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How do you choose a good motherboard for your build?

Maestro.III

6 months ago

When I was building my first PC I choose the ASRock Phantom Gaming 4 motherboard. I haven't experienced any problems but reviews online generally say that the motherboard is not that good. Before I do my next PC build, I just want to get some general tips and things to look out for when hunting for a motherboard. I have seen some things online about VRMs and the like but I'm still lost as to what all of it truly means. Any pointers on what to look for with motherboards would be greatly appreciated.

Comments

  • 5 months ago
  • 2 points

I do mine real simple..

1st: figure if I want Intel or Amd and what is my use (gaming, just browse the net, server etc etc)

2nd: figure what size of case I want the MB to fit..Full case, mAtx or itx case and I am going to watercool or air cool whats on the MB so I I have room in the case. I spent a few months re-re-re-re designing/researching the system I wanted to build. (I went with itx case so that leaves me with itx MB choices).

3rd: am I OC it (always yes for me). I looked at many websites of the companies that make itx MB's and also read/watched/forums as much reviews as I could find about the VRM (if the MB can handle OC/heat with the CPU I wanted) on them. (I went with MSI B450i Gaming Plus AC MB with a R5 2600).

If you buy cheap then you get cheap imho. It is hard to balance what you $$ and what you get in a MB (bells, whistles etc etc). I have used ASUS for ages for my builds and never had an issue but when I built my new system a few months ago I think ASUS has priced their MB a little to high so decided to try MSI and I have not been disappointed with the MSI MB I bought.

I have to add the good ole days (late 80's-90's) of building systems was simple/easy but these days there is SOO much to think when designing/building a system.

And Happy PC building with whatever you decide to build :)

  • 5 months ago
  • 1 point

Thanks! That helps a lot!

  • 6 months ago
  • 1 point

Well, I follow this guideline :

If you want something cheap and don't care about stability not overclocking, get ASRock. If you want something more easily compatible to make a Hackintosh or something stable and that has good VRM's, get Gigabyte. If you want something solid, easily overclockable but you'll pay a bit more and have something reliable, get ASUS.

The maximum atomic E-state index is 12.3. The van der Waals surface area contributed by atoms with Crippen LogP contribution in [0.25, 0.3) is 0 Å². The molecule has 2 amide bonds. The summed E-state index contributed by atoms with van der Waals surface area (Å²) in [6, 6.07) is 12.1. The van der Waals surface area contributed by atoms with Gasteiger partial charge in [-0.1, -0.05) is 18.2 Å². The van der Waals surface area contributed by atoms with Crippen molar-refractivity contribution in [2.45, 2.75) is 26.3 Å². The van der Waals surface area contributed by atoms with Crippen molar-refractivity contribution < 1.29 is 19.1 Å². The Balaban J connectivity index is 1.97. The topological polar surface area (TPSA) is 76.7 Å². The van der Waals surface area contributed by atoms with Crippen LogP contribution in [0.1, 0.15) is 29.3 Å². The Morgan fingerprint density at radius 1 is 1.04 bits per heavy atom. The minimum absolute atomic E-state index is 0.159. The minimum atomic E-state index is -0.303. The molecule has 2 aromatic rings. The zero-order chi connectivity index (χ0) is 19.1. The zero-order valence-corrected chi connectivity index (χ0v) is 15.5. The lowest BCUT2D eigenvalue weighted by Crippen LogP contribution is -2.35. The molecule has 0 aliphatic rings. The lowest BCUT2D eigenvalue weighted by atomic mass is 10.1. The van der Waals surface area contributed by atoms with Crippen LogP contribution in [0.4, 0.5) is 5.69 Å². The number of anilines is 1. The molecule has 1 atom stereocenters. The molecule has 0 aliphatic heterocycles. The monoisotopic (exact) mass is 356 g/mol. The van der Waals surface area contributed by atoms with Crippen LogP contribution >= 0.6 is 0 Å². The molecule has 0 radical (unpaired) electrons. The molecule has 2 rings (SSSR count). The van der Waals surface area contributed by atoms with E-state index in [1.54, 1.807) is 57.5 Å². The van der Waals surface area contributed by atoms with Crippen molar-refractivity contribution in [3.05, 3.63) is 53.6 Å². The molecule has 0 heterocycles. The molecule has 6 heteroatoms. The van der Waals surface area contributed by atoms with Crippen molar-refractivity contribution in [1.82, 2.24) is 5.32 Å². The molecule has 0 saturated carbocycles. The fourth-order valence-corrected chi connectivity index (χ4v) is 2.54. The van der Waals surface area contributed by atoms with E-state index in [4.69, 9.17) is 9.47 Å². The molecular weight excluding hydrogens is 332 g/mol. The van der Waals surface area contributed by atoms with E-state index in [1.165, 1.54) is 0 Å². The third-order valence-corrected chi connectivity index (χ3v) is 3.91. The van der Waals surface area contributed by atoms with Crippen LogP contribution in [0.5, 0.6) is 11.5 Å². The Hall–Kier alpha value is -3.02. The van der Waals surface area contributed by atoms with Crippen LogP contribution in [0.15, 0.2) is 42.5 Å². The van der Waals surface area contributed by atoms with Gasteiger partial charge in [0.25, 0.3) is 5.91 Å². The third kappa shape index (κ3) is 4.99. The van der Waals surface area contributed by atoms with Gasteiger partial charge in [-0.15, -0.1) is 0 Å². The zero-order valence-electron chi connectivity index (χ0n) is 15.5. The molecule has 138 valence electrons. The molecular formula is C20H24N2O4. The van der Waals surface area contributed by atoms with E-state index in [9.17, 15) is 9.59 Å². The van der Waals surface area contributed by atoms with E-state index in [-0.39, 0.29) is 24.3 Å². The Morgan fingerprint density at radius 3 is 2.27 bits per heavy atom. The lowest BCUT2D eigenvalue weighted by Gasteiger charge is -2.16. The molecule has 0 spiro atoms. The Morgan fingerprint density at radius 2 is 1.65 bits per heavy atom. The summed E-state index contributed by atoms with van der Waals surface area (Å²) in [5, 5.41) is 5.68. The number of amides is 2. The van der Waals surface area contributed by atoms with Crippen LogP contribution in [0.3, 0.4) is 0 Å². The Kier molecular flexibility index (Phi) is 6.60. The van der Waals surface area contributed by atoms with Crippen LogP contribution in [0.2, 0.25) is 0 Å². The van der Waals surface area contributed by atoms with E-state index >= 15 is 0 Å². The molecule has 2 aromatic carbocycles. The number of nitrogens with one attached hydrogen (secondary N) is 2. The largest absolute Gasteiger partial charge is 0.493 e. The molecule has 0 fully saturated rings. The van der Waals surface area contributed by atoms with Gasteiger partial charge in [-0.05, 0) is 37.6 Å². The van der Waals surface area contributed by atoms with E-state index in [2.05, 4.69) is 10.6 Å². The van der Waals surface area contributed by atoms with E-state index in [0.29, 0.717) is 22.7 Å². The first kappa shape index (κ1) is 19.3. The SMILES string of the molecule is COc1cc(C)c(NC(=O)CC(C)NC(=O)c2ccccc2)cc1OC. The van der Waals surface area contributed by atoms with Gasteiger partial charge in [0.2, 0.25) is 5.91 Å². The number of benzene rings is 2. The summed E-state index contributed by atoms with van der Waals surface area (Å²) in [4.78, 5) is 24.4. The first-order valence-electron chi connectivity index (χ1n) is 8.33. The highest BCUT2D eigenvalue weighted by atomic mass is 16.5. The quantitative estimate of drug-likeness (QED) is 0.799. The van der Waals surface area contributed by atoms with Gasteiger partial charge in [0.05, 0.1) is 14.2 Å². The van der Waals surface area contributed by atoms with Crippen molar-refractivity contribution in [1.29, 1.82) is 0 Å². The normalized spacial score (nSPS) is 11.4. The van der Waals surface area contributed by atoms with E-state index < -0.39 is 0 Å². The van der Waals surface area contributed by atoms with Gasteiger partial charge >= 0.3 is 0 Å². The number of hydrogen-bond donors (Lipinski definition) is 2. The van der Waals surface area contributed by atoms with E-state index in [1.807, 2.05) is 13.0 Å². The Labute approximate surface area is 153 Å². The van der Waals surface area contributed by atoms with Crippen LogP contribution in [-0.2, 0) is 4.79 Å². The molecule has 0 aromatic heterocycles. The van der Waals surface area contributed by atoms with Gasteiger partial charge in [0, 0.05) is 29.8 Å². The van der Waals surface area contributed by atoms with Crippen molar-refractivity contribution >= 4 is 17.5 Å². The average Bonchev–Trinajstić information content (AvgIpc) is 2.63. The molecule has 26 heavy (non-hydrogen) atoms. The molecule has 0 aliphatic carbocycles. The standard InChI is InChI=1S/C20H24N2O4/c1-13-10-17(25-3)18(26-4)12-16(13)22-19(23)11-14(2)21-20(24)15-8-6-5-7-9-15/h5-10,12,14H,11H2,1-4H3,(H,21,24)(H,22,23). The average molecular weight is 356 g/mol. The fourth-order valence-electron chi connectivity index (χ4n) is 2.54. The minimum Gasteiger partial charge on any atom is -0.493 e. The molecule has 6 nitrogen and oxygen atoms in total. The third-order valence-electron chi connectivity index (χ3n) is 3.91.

Other than that, it depends on your needs. You didn't say AMD nor Intel, and you didn't say your needs like to make a Server, Desktop for internet, Desktop for gaming or a Power house.

  • 6 months ago
  • 1 point

I will be looking at motherboards that is for desktops for gaming unless getting a 2080 makes the desktop a powerhouse. I would like to keep with intel CPUs since the PC will be for gaming and not multitasking with streaming or anything like that.

  • 6 months ago
  • 1 point

Gaming is more GPU bound than CPU bound. You don't need really high end CPU to achieve 100+fps in FullHD. I had an OCd 9600K with a 2070 and no games were under 60-70fps in Ultra.

I would prefer a i5-9600 non-K and lower, and invest more into the GPU.

  • 6 months ago
  • 1 point

First considerations are chipset compatibility, physical size, number of DIMM slots, number and kind of ports (SATA, USB, m.2, fan headers).

Once you have that worked out, the next consideration is locked vs unlocked for Intel. K CPU's are overclockable and in general it's a waste to put them into a non-overclockable motherboard. K CPU goes with Z-series motherboard. You can put a non-K CPU into a Z motherboard to get memory overclocking but usually you put a non-K CPU into a B or H motherboard. For AMD this is mostly moot because the only non-overclocking boards are the very entry level A320's.

Next you look at power needs of the CPU and this is where the VRM's come into play. Lower power CPU's don't generally stress the motherboard power delivery and it's not a big issue. Once you start overclocking, or driving higher TDP processors like an AMD 2700X, you need to make sure that you aren't going to overheat the VRM's. Good heat sinking (not just a plastic cover) or more and better phases are the two approaches and the best boards do both.

  • 6 months ago
  • 1 point

Is there a good website to check when it comes to motherboards or is this a more research-based thing? I'm fine with doing the research but if there is a site that checks out all of these things with motherboards (Like jonnyguru.com does with power supplies) that would be really helpful.